MathWorks, a developer of mathematical computing software, announced that Manipal Institute of Technology in Karnataka, India has implemented a campus-wide license for the MATLAB and Simulink product families. With this implementation, Manipal Institute of Technology (MIT) has standardized on the same tools used by engineers and scientists across industries for technical computing, simulation and Model-Based Design. MIT’s students will gain hands-on, practical experience with software used widely in industry, and MIT’s faculty can engage is research and devise curriculum based on their experiences with these tools.
MIT has been using MATLAB and Simulink in its B. Tech and M. Tech courses since 2003 and has integrated the software into its curriculum. With the new campus-wide implementation, more than 2000 undergraduate and post-graduate students, and over 500 faculty members will be able to learn, teach and research with MATLAB and Simulink in MIT’s labs, classrooms, and on laptops and PCs off-campus. The implementation will cover wide-ranging disciplines such as Engineering, Biological and Life Sciences, Mathematics, Physical Sciences, and Business and Economics.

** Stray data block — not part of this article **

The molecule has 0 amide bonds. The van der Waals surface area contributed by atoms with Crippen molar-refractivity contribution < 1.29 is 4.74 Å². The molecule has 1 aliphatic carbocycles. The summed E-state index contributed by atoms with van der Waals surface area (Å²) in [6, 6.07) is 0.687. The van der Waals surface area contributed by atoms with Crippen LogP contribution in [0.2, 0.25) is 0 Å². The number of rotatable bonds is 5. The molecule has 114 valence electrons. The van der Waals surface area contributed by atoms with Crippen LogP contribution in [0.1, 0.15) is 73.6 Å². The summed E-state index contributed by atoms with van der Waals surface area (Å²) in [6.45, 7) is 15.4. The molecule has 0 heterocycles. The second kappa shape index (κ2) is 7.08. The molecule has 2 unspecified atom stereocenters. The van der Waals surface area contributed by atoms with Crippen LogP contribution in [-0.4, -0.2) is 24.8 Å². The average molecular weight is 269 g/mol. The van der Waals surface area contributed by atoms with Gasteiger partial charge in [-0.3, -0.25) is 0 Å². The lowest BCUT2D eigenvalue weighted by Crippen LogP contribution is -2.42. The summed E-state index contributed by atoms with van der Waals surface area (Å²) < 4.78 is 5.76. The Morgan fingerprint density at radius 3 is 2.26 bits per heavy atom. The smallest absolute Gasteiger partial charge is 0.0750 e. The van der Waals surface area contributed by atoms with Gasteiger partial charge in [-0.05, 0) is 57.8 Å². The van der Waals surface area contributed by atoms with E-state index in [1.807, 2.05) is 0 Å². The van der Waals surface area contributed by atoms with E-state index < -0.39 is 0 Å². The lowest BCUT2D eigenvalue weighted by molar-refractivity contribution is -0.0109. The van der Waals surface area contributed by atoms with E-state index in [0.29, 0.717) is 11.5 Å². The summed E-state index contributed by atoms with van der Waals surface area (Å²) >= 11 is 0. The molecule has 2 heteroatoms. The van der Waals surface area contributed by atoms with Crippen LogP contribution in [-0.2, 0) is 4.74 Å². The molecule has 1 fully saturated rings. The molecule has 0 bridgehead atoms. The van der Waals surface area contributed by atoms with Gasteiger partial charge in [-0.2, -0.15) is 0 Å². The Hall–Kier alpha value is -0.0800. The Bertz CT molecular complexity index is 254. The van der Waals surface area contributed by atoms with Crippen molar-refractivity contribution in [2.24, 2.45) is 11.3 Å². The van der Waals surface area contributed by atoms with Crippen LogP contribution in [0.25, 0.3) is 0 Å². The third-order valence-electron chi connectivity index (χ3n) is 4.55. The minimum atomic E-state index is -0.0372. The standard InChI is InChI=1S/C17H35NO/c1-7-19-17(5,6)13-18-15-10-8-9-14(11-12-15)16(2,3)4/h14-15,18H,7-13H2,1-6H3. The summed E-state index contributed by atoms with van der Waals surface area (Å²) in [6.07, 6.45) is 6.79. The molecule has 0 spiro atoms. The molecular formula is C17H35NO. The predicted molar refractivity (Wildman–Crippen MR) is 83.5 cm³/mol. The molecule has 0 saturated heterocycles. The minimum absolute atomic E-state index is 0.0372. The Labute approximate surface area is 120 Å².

“Manipal Institute of Technology aims to train world-class engineers tuned to the demands of a fast-changing global economy. The campus-wide implementation of MATLAB and Simulink is a major stride towards arming our students with the relevant engineering knowledge and the skills to ably compete with the best in the global job market,” said Dr. Vinod Thomas, Associate Director (Development), Manipal Institute of Technology. “The campus-wide license also ensures access to world-class research infrastructure for our faculty members.”
“Engineering education needs to be in sync with the requirements of the industry. Globally, MathWorks has a strong focus on bridging the gap between the academia and industry sectors. By providing easy and campus-wide access to industry-standard software such as MATLAB and Simulink, MIT is equipping its students with a blend of theory and real-world technology practices, making them industry-ready,” said Kishore Rao, managing director of MathWorks India.